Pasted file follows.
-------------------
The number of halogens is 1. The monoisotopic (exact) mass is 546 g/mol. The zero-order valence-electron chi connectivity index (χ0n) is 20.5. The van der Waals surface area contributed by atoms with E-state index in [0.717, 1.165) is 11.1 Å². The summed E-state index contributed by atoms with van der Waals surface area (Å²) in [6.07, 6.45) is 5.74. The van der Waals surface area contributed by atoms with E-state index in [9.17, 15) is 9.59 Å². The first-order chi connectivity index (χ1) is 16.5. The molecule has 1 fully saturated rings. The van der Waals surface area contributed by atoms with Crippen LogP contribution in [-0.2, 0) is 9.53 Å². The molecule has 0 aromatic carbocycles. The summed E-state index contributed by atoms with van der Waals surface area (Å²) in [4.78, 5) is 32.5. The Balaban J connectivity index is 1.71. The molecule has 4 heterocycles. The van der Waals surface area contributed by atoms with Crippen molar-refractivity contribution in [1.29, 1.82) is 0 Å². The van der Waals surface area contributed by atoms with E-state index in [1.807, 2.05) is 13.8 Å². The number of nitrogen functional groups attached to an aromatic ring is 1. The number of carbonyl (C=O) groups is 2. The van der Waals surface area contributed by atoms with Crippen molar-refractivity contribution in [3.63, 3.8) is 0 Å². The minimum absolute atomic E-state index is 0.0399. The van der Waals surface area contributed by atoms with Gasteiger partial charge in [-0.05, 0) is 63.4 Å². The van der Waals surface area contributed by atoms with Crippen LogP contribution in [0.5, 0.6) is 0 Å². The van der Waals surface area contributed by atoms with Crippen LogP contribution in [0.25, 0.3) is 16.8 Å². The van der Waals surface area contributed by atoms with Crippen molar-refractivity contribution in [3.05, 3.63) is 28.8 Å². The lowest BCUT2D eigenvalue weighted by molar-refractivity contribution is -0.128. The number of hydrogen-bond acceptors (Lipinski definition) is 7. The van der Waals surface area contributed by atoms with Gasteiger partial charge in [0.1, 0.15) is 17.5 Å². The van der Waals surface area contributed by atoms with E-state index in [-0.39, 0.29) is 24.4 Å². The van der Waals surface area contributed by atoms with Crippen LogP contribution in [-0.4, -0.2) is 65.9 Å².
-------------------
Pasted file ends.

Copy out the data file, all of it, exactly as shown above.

The number of halogens is 1. The monoisotopic (exact) mass is 546 g/mol. The zero-order valence-electron chi connectivity index (χ0n) is 20.5. The van der Waals surface area contributed by atoms with E-state index in [0.717, 1.165) is 11.1 Å². The summed E-state index contributed by atoms with van der Waals surface area (Å²) in [6.07, 6.45) is 5.74. The van der Waals surface area contributed by atoms with E-state index in [9.17, 15) is 9.59 Å². The first-order chi connectivity index (χ1) is 16.5. The molecule has 1 fully saturated rings. The van der Waals surface area contributed by atoms with Crippen LogP contribution in [-0.2, 0) is 9.53 Å². The molecule has 0 aromatic carbocycles. The summed E-state index contributed by atoms with van der Waals surface area (Å²) in [4.78, 5) is 32.5. The Balaban J connectivity index is 1.71. The molecule has 4 heterocycles. The van der Waals surface area contributed by atoms with Crippen molar-refractivity contribution in [1.29, 1.82) is 0 Å². The van der Waals surface area contributed by atoms with E-state index in [1.807, 2.05) is 13.8 Å². The number of nitrogen functional groups attached to an aromatic ring is 1. The number of carbonyl (C=O) groups is 2. The van der Waals surface area contributed by atoms with Crippen molar-refractivity contribution in [3.63, 3.8) is 0 Å². The minimum absolute atomic E-state index is 0.0399. The van der Waals surface area contributed by atoms with Gasteiger partial charge in [-0.05, 0) is 63.4 Å². The van der Waals surface area contributed by atoms with Crippen LogP contribution in [0.5, 0.6) is 0 Å². The van der Waals surface area contributed by atoms with Crippen LogP contribution in [0.25, 0.3) is 16.8 Å². The van der Waals surface area contributed by atoms with Crippen molar-refractivity contribution in [3.05, 3.63) is 28.8 Å². The lowest BCUT2D eigenvalue weighted by molar-refractivity contribution is -0.128. The number of hydrogen-bond acceptors (Lipinski definition) is 7. The van der Waals surface area contributed by atoms with Gasteiger partial charge in [0.1, 0.15) is 17.5 Å². The van der Waals surface area contributed by atoms with E-state index in [-0.39, 0.29) is 24.4 Å². The van der Waals surface area contributed by atoms with Crippen LogP contribution in [-0.4, -0.2) is 65.9 Å².